Christian Catholic Church
CHRISTIAN CATHOLIC CHURCH, the name assumed by a religious organization founded at Zion City near Chicago, Illinois, U.S.A., in 1896, by John Alexander Dowie (q.v.). Its members added to the usual tenets of Christianity a special belief in faith-healing, and laid much stress on united consecration services and the threefold immersion of believers. To assist Dowie, assistant overseers were appointed, and the operations of the community included religious, educational and commercial departments. Small branches sprang up in other parts of the United States, Mexico, Canada, Europe and Australasia. At the end of 1901 there were nearly 12,000 baptized believers. After 1903 considerable dissension arose among Dowie's followers: he was deposed in 1906; and after his death (1907) the city gradually became a community of normal type.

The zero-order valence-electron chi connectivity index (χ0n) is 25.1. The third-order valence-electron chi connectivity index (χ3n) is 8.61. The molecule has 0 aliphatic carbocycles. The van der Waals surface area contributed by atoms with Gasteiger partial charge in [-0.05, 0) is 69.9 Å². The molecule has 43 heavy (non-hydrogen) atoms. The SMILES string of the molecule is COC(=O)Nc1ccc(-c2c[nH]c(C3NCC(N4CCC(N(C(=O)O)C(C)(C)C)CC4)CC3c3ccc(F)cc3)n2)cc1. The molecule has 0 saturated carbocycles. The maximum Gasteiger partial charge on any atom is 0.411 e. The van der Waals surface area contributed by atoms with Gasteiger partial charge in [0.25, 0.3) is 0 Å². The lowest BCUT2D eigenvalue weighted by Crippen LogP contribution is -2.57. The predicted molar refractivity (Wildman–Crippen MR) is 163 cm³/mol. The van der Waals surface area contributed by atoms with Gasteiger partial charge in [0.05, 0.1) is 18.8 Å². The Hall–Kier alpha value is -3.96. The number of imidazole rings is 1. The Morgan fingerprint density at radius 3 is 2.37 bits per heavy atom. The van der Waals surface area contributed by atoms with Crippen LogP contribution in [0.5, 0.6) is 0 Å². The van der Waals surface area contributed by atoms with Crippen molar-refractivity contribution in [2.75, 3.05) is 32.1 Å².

Note - this article incorporates content from Encyclopaedia Britannica, Eleventh Edition, (1910-1911)